And talk about a career! My friends, to call it “truly remarkable” would an understatement! The list of his accomplishments is so long, they could be a post in of itself. And it was! Gerard wrote them all up back in 2016. He listed 28 records (you know them, 48 wins in 2006-07; 688 wins with the Devils; 124 shutouts with the Devils; 1, 259 games with the Devils; 8 seasons of 40+ wins; etc.) and 37 accomplishments such as awards, All-Star games, medals, and Stanley Cups. The latter being the most impressive as championships are rarely forgotten. Some organizations have never been to the top of the mountain. The Devils have been there three times and were close two other times. And we all know Brodeur was in net for all of them with so many great moments. Moments such as these that Alex wrote about back in 2016 as well. (Aside: I just realized there could be a whole post like that for Devils-Canadiens games given how Brodeur dominated Montreal as per Hockey-Reference. If I recall correctly, Mike Boone of the Montreal Gazette called him Martin F. Brodeur for years. I’m sure the F stood for fantastic.)
Did this mean that Brodeur was the greatest goaltender of all time? Well, I argued in 2016 that no, he wasn’t; but he’s in the conversation among the greatest. Brodeur is easily the greatest in Devils franchise history. He is absolutely and without a doubt a top-ten goaltender in NHL history. He did it all for the Devils with astounding results.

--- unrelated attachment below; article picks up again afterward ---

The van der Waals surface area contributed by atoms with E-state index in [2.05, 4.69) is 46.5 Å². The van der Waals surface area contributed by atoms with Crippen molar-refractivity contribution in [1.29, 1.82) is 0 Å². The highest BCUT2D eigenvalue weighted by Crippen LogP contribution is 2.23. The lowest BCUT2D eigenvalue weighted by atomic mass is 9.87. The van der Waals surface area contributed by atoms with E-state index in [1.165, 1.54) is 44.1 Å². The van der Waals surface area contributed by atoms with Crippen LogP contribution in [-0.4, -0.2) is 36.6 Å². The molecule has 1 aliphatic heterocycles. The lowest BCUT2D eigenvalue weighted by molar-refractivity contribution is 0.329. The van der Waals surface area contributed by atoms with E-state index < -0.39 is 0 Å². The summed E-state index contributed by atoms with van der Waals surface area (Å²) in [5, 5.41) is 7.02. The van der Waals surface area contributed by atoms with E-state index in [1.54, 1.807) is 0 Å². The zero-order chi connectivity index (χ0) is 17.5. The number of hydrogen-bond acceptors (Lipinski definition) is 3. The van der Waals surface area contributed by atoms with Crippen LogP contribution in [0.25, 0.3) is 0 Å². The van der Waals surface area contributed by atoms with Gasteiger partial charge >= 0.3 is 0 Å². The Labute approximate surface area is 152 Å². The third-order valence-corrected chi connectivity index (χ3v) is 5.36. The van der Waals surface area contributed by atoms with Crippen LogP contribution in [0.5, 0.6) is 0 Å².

And it wasn’t just the results. Just as the Devils succeeded in their own way led by a man who did business in his own way, Brodeur played goaltender differently than others. CJ wrote in detail about how Brodeur played in net in 2016. Brodeur came up when goalies, especially those coming out of Quebec, favored the butterfly style that Patrick Roy popularized in the mid to late 1980s. Brodeur was not one of them. His style was called “hybrid.” CJ highlighted how much he T-pushed with his skates, how well he stacked his pads and played on his stomach, and his stickhandling - which no one did at the time. Rick DiPietro was hyped as a first overall pick in 2000 partially because he was the first goalie prospect to stickhandle anywhere close to Brodeur. That’s how much Brodeur stood out in this area and was doing it better and longer than DiPietro’s career. Of course, Brodeur was so notable at it that the NHL put in a stupid, stupid, stupid, stupid, stupid, and stupid trapezoid to limit that skill. It was one of the many things that only added to Brodeur’s massive value, something Mike wrote up back in 2016.